The Label.


If you ever collected music (in other words, if you not only enjoyed recorded music but felt a need to possess it), you’ll find The Label, a history of Columbia Records by Gary Marmorstein, a great read. It reminds us that once there was a time when record companies had individual identities.

But maybe the most profound statement the book has to make is one that it makes before you even open it. The title of the book, and the cover design, make you realize—it’s kind of a head-slapping, “duh” moment—that one reason record companies had identities was that they literally had labels. You know, the round, paper pieces of signage glued to the centers of recordings. We took that for granted. But in this day of downloaded music, there is no physical object to own, and therefore no label. We used to, and still do, refer to record companies as “record labels,” but in a world in which there are no labels in the literal sense of the word—no pieces of graphical signage to distinguish one piece of music from another—it can’t be long before record labels, in the sense of record companies, cease to exist as well.

People who bought any appreciable number of LPs or CDs in a year, or derived pleasure from browsing in record stores, knew—even if they could not define why—that a Columbia issue was different, somehow, from a Capitol or from a Warner/Reprise, and vice versa. Partly it had to do with engineering and manufacturing choices; partly it had to do with artist & repertoire choices; partly it had to do with graphic design choices. Each company had its own culture, and the people who came to work for that company both defined and were absorbed within that culture. And these differences from one record label to another were crucial to their branding efforts. Why Columbia was a big label had a lot to do with the fact that consumers saw physical, visual evidence of Columbia branding over and over, and began to associate that physical evidence with a level of technical and musical excellence.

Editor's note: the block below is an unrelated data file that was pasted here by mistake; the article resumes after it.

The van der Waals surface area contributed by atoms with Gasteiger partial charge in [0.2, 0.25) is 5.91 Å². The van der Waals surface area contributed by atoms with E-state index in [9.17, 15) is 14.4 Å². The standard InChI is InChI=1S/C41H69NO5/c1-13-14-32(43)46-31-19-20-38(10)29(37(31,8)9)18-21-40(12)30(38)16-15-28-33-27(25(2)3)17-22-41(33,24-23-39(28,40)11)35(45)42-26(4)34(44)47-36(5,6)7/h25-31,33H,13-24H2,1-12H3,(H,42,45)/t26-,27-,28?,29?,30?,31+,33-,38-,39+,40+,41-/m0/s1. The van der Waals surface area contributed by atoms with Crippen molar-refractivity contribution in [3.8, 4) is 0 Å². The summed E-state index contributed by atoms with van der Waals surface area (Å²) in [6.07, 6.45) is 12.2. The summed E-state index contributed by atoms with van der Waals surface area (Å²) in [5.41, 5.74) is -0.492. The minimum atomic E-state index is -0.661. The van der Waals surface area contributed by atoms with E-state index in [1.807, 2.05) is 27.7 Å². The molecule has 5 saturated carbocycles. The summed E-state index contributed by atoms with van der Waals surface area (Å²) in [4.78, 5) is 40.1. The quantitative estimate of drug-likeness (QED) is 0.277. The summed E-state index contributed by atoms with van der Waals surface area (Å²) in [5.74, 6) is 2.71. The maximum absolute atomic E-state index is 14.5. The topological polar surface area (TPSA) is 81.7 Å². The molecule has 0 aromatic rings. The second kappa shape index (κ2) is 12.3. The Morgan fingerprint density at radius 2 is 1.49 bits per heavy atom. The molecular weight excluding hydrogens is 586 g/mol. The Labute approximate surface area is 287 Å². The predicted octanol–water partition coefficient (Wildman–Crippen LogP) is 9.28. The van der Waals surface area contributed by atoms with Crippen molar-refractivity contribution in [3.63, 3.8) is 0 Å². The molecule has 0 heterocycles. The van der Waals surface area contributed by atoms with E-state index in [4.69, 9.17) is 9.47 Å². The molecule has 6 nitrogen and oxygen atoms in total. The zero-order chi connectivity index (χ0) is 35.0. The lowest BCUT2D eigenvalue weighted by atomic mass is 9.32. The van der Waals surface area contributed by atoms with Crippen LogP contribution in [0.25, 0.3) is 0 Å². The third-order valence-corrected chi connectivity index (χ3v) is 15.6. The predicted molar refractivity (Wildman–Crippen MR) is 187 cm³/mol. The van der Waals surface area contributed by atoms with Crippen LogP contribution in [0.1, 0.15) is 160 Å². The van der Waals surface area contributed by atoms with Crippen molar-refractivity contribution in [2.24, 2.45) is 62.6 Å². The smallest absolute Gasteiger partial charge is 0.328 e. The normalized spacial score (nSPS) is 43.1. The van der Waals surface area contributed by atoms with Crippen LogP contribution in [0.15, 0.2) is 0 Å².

The erosion of record company identity began in the CD era, when smaller packaging, and the fact that nothing was glued onto a CD (merely imprinted on it), meant that a consumer could no longer see much of anything to distinguish a Columbia from a Capitol from a Warner/Reprise. In the download era, that erosion is complete. Which is why I predict that the download era will bring, eventually, the end of the meaningful place recorded music once had in people’s lives. (It maintains a place in people’s lives now only because the consumers who are alive now still carry vestiges in their brains of the record-label era.)

I don’t know if Marmorstein deals with this issue (I’m about halfway through the book), but everytime I look at the book to begin reading it again, that cover makes me realize just how important labels, literally and figuratively, were. And how one could only exist because the other did.

Thanks to Bill Reed for tipping me off to the book’s existence. I think it would have flown right under my radar otherwise.

6/5/07 P.S.: Bill informs me that Thunder’s Mouth Press, the book’s publisher, has gone under. (And this item from the L.A. Times confirms it.) I don’t know whether the book will see circulation under another imprint, but if you’re interested, I’d advise you to acquire the book now. Amazon still has copies, priced attractively at 34% off. Bill also recommends another book by Marmorstein, Hollywood Rhapsody: Movie Music and Its Makers 1900-1975, and that’s enough to make me want to check it out.


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